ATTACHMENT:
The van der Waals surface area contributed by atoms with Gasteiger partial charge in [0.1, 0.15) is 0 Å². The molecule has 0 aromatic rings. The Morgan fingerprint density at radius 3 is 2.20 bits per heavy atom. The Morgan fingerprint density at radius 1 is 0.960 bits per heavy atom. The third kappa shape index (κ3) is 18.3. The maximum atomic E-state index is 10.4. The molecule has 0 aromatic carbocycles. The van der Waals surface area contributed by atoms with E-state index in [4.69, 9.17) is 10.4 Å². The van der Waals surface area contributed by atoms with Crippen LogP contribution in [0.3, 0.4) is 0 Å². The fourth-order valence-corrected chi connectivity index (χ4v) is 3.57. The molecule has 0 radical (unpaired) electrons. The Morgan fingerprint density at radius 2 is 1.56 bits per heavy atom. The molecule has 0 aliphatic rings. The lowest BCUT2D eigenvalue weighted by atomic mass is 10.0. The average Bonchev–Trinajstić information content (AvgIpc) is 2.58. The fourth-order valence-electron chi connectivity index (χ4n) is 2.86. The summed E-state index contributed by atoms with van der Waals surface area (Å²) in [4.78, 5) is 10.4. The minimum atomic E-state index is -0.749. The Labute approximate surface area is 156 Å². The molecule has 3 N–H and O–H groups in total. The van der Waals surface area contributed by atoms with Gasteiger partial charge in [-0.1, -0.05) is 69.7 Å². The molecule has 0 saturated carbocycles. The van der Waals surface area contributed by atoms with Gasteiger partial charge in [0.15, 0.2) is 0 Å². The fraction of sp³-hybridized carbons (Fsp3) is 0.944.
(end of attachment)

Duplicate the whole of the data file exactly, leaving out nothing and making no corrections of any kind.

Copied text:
The van der Waals surface area contributed by atoms with Gasteiger partial charge in [0.1, 0.15) is 0 Å². The molecule has 0 aromatic rings. The Morgan fingerprint density at radius 3 is 2.20 bits per heavy atom. The Morgan fingerprint density at radius 1 is 0.960 bits per heavy atom. The third kappa shape index (κ3) is 18.3. The maximum atomic E-state index is 10.4. The molecule has 0 aromatic carbocycles. The van der Waals surface area contributed by atoms with E-state index in [4.69, 9.17) is 10.4 Å². The van der Waals surface area contributed by atoms with Crippen LogP contribution in [0.3, 0.4) is 0 Å². The fourth-order valence-corrected chi connectivity index (χ4v) is 3.57. The molecule has 0 radical (unpaired) electrons. The Morgan fingerprint density at radius 2 is 1.56 bits per heavy atom. The molecule has 0 aliphatic rings. The lowest BCUT2D eigenvalue weighted by atomic mass is 10.0. The average Bonchev–Trinajstić information content (AvgIpc) is 2.58. The fourth-order valence-electron chi connectivity index (χ4n) is 2.86. The summed E-state index contributed by atoms with van der Waals surface area (Å²) in [4.78, 5) is 10.4. The minimum atomic E-state index is -0.749. The Labute approximate surface area is 156 Å². The molecule has 3 N–H and O–H groups in total. The van der Waals surface area contributed by atoms with Gasteiger partial charge in [-0.1, -0.05) is 69.7 Å². The molecule has 0 saturated carbocycles. The van der Waals surface area contributed by atoms with Gasteiger partial charge in [0.15, 0.2) is 0 Å². The fraction of sp³-hybridized carbons (Fsp3) is 0.944.